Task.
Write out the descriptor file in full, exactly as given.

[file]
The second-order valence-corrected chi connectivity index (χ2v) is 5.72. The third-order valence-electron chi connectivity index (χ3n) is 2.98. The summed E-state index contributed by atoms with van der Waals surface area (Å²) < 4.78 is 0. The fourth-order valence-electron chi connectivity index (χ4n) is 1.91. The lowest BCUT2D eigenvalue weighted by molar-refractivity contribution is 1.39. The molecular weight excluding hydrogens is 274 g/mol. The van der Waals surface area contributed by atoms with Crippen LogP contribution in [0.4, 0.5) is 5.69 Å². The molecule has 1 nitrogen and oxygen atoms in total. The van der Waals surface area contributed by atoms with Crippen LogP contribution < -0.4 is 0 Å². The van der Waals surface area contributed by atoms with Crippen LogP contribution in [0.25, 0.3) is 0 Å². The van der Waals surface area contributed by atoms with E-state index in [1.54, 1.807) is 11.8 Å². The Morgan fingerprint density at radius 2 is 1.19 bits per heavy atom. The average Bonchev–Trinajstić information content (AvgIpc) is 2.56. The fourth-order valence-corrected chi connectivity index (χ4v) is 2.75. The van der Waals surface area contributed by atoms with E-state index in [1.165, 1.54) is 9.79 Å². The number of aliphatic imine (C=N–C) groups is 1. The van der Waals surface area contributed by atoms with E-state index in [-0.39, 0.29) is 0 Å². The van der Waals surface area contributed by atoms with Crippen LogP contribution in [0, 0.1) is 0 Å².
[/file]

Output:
The second-order valence-corrected chi connectivity index (χ2v) is 5.72. The third-order valence-electron chi connectivity index (χ3n) is 2.98. The summed E-state index contributed by atoms with van der Waals surface area (Å²) < 4.78 is 0. The fourth-order valence-electron chi connectivity index (χ4n) is 1.91. The lowest BCUT2D eigenvalue weighted by molar-refractivity contribution is 1.39. The molecular weight excluding hydrogens is 274 g/mol. The van der Waals surface area contributed by atoms with Crippen LogP contribution in [0.4, 0.5) is 5.69 Å². The molecule has 1 nitrogen and oxygen atoms in total. The van der Waals surface area contributed by atoms with Crippen LogP contribution < -0.4 is 0 Å². The van der Waals surface area contributed by atoms with Crippen LogP contribution in [0.25, 0.3) is 0 Å². The van der Waals surface area contributed by atoms with E-state index in [1.54, 1.807) is 11.8 Å². The Morgan fingerprint density at radius 2 is 1.19 bits per heavy atom. The average Bonchev–Trinajstić information content (AvgIpc) is 2.56. The fourth-order valence-corrected chi connectivity index (χ4v) is 2.75. The van der Waals surface area contributed by atoms with E-state index in [1.165, 1.54) is 9.79 Å². The number of aliphatic imine (C=N–C) groups is 1. The van der Waals surface area contributed by atoms with E-state index in [-0.39, 0.29) is 0 Å². The van der Waals surface area contributed by atoms with Crippen LogP contribution in [0, 0.1) is 0 Å².